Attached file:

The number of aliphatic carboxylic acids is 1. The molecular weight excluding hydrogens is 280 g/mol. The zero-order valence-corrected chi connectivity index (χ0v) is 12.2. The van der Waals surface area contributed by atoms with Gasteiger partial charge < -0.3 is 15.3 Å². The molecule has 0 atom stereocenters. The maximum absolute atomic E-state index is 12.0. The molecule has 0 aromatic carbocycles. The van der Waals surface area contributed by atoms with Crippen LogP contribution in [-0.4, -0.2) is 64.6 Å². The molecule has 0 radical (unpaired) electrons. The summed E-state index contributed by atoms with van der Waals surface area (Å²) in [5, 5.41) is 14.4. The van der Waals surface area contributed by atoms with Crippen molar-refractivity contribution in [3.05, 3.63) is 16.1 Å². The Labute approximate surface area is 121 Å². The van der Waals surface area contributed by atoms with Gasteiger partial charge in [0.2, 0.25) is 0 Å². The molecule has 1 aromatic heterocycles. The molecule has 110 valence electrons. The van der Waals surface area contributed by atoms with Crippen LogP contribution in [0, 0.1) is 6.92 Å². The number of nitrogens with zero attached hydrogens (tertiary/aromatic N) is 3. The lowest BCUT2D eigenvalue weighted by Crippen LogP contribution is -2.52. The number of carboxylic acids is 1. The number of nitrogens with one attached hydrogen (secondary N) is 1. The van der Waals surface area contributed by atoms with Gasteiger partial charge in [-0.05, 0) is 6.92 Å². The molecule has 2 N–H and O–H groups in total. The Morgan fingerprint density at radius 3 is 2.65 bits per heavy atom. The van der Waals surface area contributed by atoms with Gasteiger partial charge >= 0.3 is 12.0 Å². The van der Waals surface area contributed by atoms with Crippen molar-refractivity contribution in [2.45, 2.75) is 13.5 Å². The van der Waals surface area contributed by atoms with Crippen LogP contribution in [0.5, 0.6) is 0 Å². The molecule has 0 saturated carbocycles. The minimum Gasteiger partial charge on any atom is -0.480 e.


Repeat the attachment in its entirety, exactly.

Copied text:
The number of aliphatic carboxylic acids is 1. The molecular weight excluding hydrogens is 280 g/mol. The zero-order valence-corrected chi connectivity index (χ0v) is 12.2. The van der Waals surface area contributed by atoms with Gasteiger partial charge < -0.3 is 15.3 Å². The molecule has 0 atom stereocenters. The maximum absolute atomic E-state index is 12.0. The molecule has 0 aromatic carbocycles. The van der Waals surface area contributed by atoms with Crippen LogP contribution in [-0.4, -0.2) is 64.6 Å². The molecule has 0 radical (unpaired) electrons. The summed E-state index contributed by atoms with van der Waals surface area (Å²) in [5, 5.41) is 14.4. The van der Waals surface area contributed by atoms with Crippen molar-refractivity contribution in [3.05, 3.63) is 16.1 Å². The Labute approximate surface area is 121 Å². The van der Waals surface area contributed by atoms with Gasteiger partial charge in [0.2, 0.25) is 0 Å². The molecule has 1 aromatic heterocycles. The molecule has 110 valence electrons. The van der Waals surface area contributed by atoms with Crippen LogP contribution in [0, 0.1) is 6.92 Å². The number of nitrogens with zero attached hydrogens (tertiary/aromatic N) is 3. The lowest BCUT2D eigenvalue weighted by Crippen LogP contribution is -2.52. The number of carboxylic acids is 1. The number of nitrogens with one attached hydrogen (secondary N) is 1. The van der Waals surface area contributed by atoms with Gasteiger partial charge in [-0.05, 0) is 6.92 Å². The molecule has 2 N–H and O–H groups in total. The Morgan fingerprint density at radius 3 is 2.65 bits per heavy atom. The van der Waals surface area contributed by atoms with Gasteiger partial charge >= 0.3 is 12.0 Å². The van der Waals surface area contributed by atoms with Crippen molar-refractivity contribution in [2.45, 2.75) is 13.5 Å². The van der Waals surface area contributed by atoms with Crippen LogP contribution in [0.5, 0.6) is 0 Å². The molecule has 0 saturated carbocycles. The minimum Gasteiger partial charge on any atom is -0.480 e.